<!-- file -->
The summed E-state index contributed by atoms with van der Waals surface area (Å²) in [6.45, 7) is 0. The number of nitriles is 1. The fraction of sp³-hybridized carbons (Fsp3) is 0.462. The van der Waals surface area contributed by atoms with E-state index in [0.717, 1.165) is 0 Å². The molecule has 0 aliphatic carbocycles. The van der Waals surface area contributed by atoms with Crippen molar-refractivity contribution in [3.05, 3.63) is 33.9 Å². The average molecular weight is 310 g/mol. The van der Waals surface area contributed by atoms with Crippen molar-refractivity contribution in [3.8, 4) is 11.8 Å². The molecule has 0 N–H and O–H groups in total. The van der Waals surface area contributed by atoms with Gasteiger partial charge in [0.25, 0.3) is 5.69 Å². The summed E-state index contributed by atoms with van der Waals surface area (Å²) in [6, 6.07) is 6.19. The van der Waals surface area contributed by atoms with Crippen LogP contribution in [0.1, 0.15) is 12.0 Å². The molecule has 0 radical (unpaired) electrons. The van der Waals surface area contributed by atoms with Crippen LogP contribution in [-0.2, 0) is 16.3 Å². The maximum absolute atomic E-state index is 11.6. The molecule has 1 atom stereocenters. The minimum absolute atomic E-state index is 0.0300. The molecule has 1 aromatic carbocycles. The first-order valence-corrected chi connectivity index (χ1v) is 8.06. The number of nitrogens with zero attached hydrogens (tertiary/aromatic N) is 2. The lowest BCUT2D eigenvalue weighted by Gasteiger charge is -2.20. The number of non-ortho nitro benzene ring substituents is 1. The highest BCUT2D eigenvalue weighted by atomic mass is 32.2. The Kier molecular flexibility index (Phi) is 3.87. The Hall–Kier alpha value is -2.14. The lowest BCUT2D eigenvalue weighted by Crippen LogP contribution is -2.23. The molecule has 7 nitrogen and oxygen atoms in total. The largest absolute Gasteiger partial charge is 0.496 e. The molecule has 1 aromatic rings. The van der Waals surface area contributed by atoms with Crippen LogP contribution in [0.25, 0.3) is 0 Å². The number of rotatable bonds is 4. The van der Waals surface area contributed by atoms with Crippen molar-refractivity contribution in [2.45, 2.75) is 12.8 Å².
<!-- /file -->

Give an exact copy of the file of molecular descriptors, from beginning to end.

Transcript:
The summed E-state index contributed by atoms with van der Waals surface area (Å²) in [6.45, 7) is 0. The number of nitriles is 1. The fraction of sp³-hybridized carbons (Fsp3) is 0.462. The van der Waals surface area contributed by atoms with E-state index in [0.717, 1.165) is 0 Å². The molecule has 0 aliphatic carbocycles. The van der Waals surface area contributed by atoms with Crippen molar-refractivity contribution in [3.05, 3.63) is 33.9 Å². The average molecular weight is 310 g/mol. The van der Waals surface area contributed by atoms with Crippen molar-refractivity contribution in [3.8, 4) is 11.8 Å². The molecule has 0 N–H and O–H groups in total. The van der Waals surface area contributed by atoms with Gasteiger partial charge in [0.25, 0.3) is 5.69 Å². The summed E-state index contributed by atoms with van der Waals surface area (Å²) in [6, 6.07) is 6.19. The van der Waals surface area contributed by atoms with Crippen LogP contribution in [0.1, 0.15) is 12.0 Å². The molecule has 0 radical (unpaired) electrons. The van der Waals surface area contributed by atoms with Crippen LogP contribution in [-0.2, 0) is 16.3 Å². The maximum absolute atomic E-state index is 11.6. The molecule has 1 atom stereocenters. The minimum absolute atomic E-state index is 0.0300. The molecule has 1 aromatic carbocycles. The first-order valence-corrected chi connectivity index (χ1v) is 8.06. The number of nitrogens with zero attached hydrogens (tertiary/aromatic N) is 2. The lowest BCUT2D eigenvalue weighted by Gasteiger charge is -2.20. The number of non-ortho nitro benzene ring substituents is 1. The highest BCUT2D eigenvalue weighted by atomic mass is 32.2. The Kier molecular flexibility index (Phi) is 3.87. The Hall–Kier alpha value is -2.14. The lowest BCUT2D eigenvalue weighted by Crippen LogP contribution is -2.23. The molecule has 7 nitrogen and oxygen atoms in total. The largest absolute Gasteiger partial charge is 0.496 e. The molecule has 1 aromatic rings. The van der Waals surface area contributed by atoms with Crippen LogP contribution in [0.25, 0.3) is 0 Å². The number of rotatable bonds is 4. The van der Waals surface area contributed by atoms with Crippen molar-refractivity contribution in [2.45, 2.75) is 12.8 Å².